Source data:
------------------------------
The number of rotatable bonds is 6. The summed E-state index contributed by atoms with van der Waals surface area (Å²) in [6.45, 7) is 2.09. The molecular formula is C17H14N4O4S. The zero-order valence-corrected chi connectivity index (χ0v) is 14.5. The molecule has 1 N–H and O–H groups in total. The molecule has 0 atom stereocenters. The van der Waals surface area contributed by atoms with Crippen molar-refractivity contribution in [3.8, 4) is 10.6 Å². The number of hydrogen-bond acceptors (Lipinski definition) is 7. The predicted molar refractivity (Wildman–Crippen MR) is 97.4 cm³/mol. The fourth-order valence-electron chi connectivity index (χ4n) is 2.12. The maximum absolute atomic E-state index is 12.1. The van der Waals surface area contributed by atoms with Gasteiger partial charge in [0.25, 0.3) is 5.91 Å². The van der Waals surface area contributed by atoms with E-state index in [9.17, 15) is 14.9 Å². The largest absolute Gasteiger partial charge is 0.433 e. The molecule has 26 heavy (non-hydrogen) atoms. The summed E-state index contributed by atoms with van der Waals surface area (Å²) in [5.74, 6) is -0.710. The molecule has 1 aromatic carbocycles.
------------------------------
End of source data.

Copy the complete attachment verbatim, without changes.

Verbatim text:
The number of rotatable bonds is 6. The summed E-state index contributed by atoms with van der Waals surface area (Å²) in [6.45, 7) is 2.09. The molecular formula is C17H14N4O4S. The zero-order valence-corrected chi connectivity index (χ0v) is 14.5. The molecule has 1 N–H and O–H groups in total. The molecule has 0 atom stereocenters. The van der Waals surface area contributed by atoms with Crippen molar-refractivity contribution in [3.8, 4) is 10.6 Å². The number of hydrogen-bond acceptors (Lipinski definition) is 7. The predicted molar refractivity (Wildman–Crippen MR) is 97.4 cm³/mol. The fourth-order valence-electron chi connectivity index (χ4n) is 2.12. The maximum absolute atomic E-state index is 12.1. The van der Waals surface area contributed by atoms with Gasteiger partial charge in [0.25, 0.3) is 5.91 Å². The van der Waals surface area contributed by atoms with E-state index in [9.17, 15) is 14.9 Å². The largest absolute Gasteiger partial charge is 0.433 e. The molecule has 26 heavy (non-hydrogen) atoms. The summed E-state index contributed by atoms with van der Waals surface area (Å²) in [5.74, 6) is -0.710. The molecule has 1 aromatic carbocycles.